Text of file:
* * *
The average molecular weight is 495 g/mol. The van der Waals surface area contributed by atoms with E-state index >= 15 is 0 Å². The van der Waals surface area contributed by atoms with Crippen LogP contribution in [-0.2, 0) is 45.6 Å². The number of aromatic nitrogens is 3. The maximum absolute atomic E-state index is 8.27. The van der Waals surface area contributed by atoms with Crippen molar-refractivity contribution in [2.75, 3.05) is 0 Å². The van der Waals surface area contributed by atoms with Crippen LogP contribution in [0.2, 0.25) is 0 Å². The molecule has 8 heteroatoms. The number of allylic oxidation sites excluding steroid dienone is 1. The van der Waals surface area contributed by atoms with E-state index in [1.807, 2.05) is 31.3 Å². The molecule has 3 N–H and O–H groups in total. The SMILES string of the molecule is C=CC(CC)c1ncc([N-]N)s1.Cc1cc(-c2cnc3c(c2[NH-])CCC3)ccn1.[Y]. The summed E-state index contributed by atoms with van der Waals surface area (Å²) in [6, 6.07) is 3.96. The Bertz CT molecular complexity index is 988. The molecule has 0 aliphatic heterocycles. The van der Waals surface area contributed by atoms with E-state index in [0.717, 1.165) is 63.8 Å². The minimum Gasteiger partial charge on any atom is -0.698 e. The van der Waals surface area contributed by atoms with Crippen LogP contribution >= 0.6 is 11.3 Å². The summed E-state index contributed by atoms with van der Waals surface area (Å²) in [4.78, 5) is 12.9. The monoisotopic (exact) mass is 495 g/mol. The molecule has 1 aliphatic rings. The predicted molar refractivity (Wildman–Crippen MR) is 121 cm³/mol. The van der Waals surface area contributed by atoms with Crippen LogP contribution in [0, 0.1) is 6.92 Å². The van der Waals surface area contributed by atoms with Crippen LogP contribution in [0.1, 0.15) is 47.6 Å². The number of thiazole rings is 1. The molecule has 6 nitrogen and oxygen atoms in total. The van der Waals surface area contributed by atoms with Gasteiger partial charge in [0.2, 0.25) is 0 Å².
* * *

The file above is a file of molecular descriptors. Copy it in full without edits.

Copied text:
The average molecular weight is 495 g/mol. The van der Waals surface area contributed by atoms with E-state index >= 15 is 0 Å². The van der Waals surface area contributed by atoms with Crippen LogP contribution in [-0.2, 0) is 45.6 Å². The number of aromatic nitrogens is 3. The maximum absolute atomic E-state index is 8.27. The van der Waals surface area contributed by atoms with Crippen molar-refractivity contribution in [2.75, 3.05) is 0 Å². The van der Waals surface area contributed by atoms with Crippen LogP contribution in [0.2, 0.25) is 0 Å². The molecule has 8 heteroatoms. The number of allylic oxidation sites excluding steroid dienone is 1. The van der Waals surface area contributed by atoms with E-state index in [1.807, 2.05) is 31.3 Å². The molecule has 3 N–H and O–H groups in total. The SMILES string of the molecule is C=CC(CC)c1ncc([N-]N)s1.Cc1cc(-c2cnc3c(c2[NH-])CCC3)ccn1.[Y]. The summed E-state index contributed by atoms with van der Waals surface area (Å²) in [6, 6.07) is 3.96. The Bertz CT molecular complexity index is 988. The molecule has 0 aliphatic heterocycles. The van der Waals surface area contributed by atoms with E-state index in [0.717, 1.165) is 63.8 Å². The minimum Gasteiger partial charge on any atom is -0.698 e. The van der Waals surface area contributed by atoms with Crippen LogP contribution >= 0.6 is 11.3 Å². The summed E-state index contributed by atoms with van der Waals surface area (Å²) in [4.78, 5) is 12.9. The monoisotopic (exact) mass is 495 g/mol. The molecule has 1 aliphatic rings. The predicted molar refractivity (Wildman–Crippen MR) is 121 cm³/mol. The van der Waals surface area contributed by atoms with Crippen LogP contribution in [0, 0.1) is 6.92 Å². The van der Waals surface area contributed by atoms with Crippen LogP contribution in [0.1, 0.15) is 47.6 Å². The number of thiazole rings is 1. The molecule has 6 nitrogen and oxygen atoms in total. The van der Waals surface area contributed by atoms with Gasteiger partial charge in [0.2, 0.25) is 0 Å².